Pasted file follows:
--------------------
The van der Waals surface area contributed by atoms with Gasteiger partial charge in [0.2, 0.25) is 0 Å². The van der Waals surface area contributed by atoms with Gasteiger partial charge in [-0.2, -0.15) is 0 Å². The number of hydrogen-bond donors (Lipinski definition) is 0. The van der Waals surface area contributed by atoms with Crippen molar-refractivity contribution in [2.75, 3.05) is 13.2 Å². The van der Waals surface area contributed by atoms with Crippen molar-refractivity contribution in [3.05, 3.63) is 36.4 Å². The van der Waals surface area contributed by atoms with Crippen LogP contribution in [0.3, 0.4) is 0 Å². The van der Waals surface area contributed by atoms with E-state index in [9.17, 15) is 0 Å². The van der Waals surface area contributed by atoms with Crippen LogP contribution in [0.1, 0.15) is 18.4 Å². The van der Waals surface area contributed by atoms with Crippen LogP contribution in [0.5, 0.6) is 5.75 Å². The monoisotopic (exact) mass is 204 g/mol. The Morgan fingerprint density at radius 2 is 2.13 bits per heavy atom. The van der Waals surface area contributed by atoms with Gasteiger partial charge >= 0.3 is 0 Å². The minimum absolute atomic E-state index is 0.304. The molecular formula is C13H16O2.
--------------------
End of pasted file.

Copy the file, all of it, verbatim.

The van der Waals surface area contributed by atoms with Gasteiger partial charge in [0.2, 0.25) is 0 Å². The van der Waals surface area contributed by atoms with Gasteiger partial charge in [-0.2, -0.15) is 0 Å². The number of hydrogen-bond donors (Lipinski definition) is 0. The van der Waals surface area contributed by atoms with Crippen molar-refractivity contribution in [2.75, 3.05) is 13.2 Å². The van der Waals surface area contributed by atoms with Crippen molar-refractivity contribution in [3.05, 3.63) is 36.4 Å². The van der Waals surface area contributed by atoms with Crippen LogP contribution in [0.3, 0.4) is 0 Å². The van der Waals surface area contributed by atoms with E-state index in [9.17, 15) is 0 Å². The van der Waals surface area contributed by atoms with Crippen LogP contribution in [0.1, 0.15) is 18.4 Å². The van der Waals surface area contributed by atoms with Crippen LogP contribution in [0.5, 0.6) is 5.75 Å². The monoisotopic (exact) mass is 204 g/mol. The Morgan fingerprint density at radius 2 is 2.13 bits per heavy atom. The van der Waals surface area contributed by atoms with Gasteiger partial charge >= 0.3 is 0 Å². The minimum absolute atomic E-state index is 0.304. The molecular formula is C13H16O2.